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'It's Over': Bipartisan Group of Senators Rebuke Voter Fraud Claims

AP Photo/Susan Walsh, Pool

A bi-partisan group of 10 senators on Sunday came together to shoot down claims about wide spread voting fraud and other irregularities. The coalition is compromised of five Democrats, four Republicans and one Independent.


"The 2020 election is over. All challenges through recounts and appeals have been exhausted. At this point, further attempts to cast doubt on the legitimacy of the 2020 Presidential election are contrary to the clearly expressed will of the American people and only serve to undermine Americans' confidence in the already determined election results," the group said in a statement. "The voters have spoken, and Congress must no fulfill its responsibility to certify the election results."

"In two weeks, we will begin working with our colleagues and the new Administration on bipartisan, common sense solutions to the enormous challenges facing our country," the statement read. "It's time to move forward."

The group is compromised of Democratic Sens. Joe Manchin (WV), Mark Warner (VA), Jeanne Shaheen (NH), Maggie Hassan (NH) and Dick Durbin (IL); Republicans Susan Collins (ME), Bill Cassidy (LA), and Lisa Murkowski (AK), Mitt Romney (UT); and Independent Angus King (ME).

The news comes after Sen. Ted Cruz (R-TX) on Saturday announced a coalition with 10 other Republican senators who plan to challenge the results of the 2020 presidential election. Cruz's group is calling for a "10-day audit" of the results after "unprecedented allegations of voter fraud, violations and lax enforcement of election law, and other voting irregularities."


Cruz's coalition wants to follow the precedent established in 1877 when an Electoral Commission was established to address allegations of voter fraud.

The coalition calls on their colleagues to establish an Electoral Commission "with full investigatory and fact-finding authority, to conduct an emergency 10-day audit of the election returns in the disputed states. Once completed, individual states would evaluate the Commission’s findings and could convene a special legislative session to certify a change in their vote, if needed."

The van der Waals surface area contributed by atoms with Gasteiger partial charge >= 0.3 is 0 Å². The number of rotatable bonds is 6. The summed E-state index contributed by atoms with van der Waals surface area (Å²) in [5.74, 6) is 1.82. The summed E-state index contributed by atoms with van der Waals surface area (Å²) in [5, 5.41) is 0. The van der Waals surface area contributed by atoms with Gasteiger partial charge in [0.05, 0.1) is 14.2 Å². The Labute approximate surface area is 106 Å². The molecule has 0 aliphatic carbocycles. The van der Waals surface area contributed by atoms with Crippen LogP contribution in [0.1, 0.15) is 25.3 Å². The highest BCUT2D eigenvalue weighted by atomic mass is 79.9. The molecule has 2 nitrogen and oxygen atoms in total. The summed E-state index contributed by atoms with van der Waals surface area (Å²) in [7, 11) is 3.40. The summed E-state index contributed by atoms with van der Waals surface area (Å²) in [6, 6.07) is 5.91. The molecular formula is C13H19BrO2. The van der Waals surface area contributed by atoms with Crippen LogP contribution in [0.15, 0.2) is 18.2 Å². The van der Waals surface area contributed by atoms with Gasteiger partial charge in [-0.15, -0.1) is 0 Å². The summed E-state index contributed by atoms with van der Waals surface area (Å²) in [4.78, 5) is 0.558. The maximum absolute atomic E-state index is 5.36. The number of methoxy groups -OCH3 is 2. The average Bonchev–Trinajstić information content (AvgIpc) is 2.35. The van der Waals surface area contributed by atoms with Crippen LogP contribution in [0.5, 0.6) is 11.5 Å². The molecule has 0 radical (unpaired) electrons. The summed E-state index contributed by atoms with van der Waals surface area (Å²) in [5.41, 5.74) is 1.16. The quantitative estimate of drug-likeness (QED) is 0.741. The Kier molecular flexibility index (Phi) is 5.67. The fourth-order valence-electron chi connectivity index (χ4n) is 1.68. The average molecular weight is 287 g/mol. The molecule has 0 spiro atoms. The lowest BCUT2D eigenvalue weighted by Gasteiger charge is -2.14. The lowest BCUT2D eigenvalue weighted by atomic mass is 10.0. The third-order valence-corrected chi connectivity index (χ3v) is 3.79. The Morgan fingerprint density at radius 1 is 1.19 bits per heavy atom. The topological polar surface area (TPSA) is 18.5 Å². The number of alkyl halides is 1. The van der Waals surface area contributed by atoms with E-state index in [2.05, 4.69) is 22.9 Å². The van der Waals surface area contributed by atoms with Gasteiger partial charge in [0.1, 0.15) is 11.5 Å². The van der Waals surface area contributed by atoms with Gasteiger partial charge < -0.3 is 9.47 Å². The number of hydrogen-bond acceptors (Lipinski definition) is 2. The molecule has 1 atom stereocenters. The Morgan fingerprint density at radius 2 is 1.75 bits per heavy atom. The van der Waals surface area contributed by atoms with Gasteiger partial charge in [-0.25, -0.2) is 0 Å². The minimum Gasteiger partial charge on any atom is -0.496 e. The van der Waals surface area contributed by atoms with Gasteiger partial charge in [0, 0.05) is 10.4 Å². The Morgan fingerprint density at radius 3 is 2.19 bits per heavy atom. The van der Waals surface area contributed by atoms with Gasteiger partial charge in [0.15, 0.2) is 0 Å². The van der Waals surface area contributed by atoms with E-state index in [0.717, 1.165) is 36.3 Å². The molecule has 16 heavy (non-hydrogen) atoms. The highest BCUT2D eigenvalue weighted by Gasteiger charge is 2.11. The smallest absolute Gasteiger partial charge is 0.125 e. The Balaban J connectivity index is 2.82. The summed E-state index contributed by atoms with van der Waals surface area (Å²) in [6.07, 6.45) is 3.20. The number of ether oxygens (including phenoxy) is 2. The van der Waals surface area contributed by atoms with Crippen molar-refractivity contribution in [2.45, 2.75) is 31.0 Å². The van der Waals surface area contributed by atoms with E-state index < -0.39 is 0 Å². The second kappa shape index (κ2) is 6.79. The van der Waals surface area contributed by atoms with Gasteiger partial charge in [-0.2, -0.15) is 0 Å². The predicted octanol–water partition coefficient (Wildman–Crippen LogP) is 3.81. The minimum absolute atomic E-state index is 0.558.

Although it appears that each member of Congress has only two options to pick from – either to certify the election or not – Cruz said that is the furthest thing from the truth.

"Look, we got to vote on January 6th on certification and every member of Congress faces a dilemma. Frankly, two pretty lousy choices: one, we can vote to certify by not considering any objection. If we do that that will be heard by a lot of Americans as saying, 'We don't think voter fraud is a real concern. We don't think these claims should be investigated thoroughly,'" Cruz explained on "Sunday Morning Futures." "I know that's not what most of us believe. And, secondly, almost all of us don't want to be in a position where we're suggesting setting aside the results of an election just because the candidate we supported didn't happen to prevail. That's not a principled constitutional position."


When the Texas senator established the coalition with his Republican colleagues in the Senate, his goal was to create a third option rooted in the law.

"We ought to resolve these claims not just dismiss them out of hand," he explained.

Sen. Josh Hawley (R-MO), although not part of Cruz's coalition, also plans to challenge the election results on Jan. 6. Hawley was the first senator to say he would object to certifying the results. 

In the House of Representatives, Congressmen Mo Brooks (R-AL), Andy Biggs (R-AZ), Louie Gohmert (R-TX), Matt Gaetz (R-FL), Paul Gosar (R-AZ) and Congresswoman-elect Marjorie Taylor Greene (R-GA) will vote to challenge the results as well.

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